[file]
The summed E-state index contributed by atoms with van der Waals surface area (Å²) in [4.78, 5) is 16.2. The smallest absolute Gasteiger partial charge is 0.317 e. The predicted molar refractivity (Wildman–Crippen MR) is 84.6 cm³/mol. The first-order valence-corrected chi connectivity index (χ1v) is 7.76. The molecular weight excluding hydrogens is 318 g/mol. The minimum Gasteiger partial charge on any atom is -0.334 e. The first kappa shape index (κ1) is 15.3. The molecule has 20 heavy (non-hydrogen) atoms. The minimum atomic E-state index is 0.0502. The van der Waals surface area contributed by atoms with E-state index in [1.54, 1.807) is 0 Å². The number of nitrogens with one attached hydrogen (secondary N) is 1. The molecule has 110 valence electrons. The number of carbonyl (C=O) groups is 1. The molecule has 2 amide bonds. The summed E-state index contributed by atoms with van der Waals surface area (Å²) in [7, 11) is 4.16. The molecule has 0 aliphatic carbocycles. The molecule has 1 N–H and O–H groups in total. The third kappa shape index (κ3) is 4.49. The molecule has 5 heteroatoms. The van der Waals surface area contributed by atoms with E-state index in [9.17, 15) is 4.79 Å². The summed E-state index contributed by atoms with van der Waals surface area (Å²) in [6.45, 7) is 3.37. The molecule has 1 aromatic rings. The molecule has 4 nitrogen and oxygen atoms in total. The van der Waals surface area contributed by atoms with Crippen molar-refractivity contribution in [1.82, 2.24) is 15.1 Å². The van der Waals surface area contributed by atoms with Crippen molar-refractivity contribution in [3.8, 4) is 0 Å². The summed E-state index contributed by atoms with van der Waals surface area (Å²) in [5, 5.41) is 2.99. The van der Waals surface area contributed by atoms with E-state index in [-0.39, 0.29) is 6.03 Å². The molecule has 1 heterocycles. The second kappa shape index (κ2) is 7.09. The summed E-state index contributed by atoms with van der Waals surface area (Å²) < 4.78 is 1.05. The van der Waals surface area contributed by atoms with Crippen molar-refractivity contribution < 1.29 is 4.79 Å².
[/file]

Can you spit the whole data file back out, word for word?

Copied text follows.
The summed E-state index contributed by atoms with van der Waals surface area (Å²) in [4.78, 5) is 16.2. The smallest absolute Gasteiger partial charge is 0.317 e. The predicted molar refractivity (Wildman–Crippen MR) is 84.6 cm³/mol. The first-order valence-corrected chi connectivity index (χ1v) is 7.76. The molecular weight excluding hydrogens is 318 g/mol. The minimum Gasteiger partial charge on any atom is -0.334 e. The first kappa shape index (κ1) is 15.3. The molecule has 20 heavy (non-hydrogen) atoms. The minimum atomic E-state index is 0.0502. The van der Waals surface area contributed by atoms with E-state index in [1.54, 1.807) is 0 Å². The number of nitrogens with one attached hydrogen (secondary N) is 1. The molecule has 110 valence electrons. The number of carbonyl (C=O) groups is 1. The molecule has 2 amide bonds. The summed E-state index contributed by atoms with van der Waals surface area (Å²) in [7, 11) is 4.16. The molecule has 0 aliphatic carbocycles. The molecule has 1 N–H and O–H groups in total. The third kappa shape index (κ3) is 4.49. The molecule has 5 heteroatoms. The van der Waals surface area contributed by atoms with E-state index in [9.17, 15) is 4.79 Å². The summed E-state index contributed by atoms with van der Waals surface area (Å²) in [6.45, 7) is 3.37. The molecule has 1 aromatic rings. The molecule has 4 nitrogen and oxygen atoms in total. The van der Waals surface area contributed by atoms with Crippen molar-refractivity contribution in [1.82, 2.24) is 15.1 Å². The van der Waals surface area contributed by atoms with Crippen molar-refractivity contribution in [3.8, 4) is 0 Å². The summed E-state index contributed by atoms with van der Waals surface area (Å²) in [5, 5.41) is 2.99. The van der Waals surface area contributed by atoms with E-state index in [-0.39, 0.29) is 6.03 Å². The molecule has 1 heterocycles. The second kappa shape index (κ2) is 7.09. The summed E-state index contributed by atoms with van der Waals surface area (Å²) < 4.78 is 1.05. The van der Waals surface area contributed by atoms with Crippen molar-refractivity contribution < 1.29 is 4.79 Å².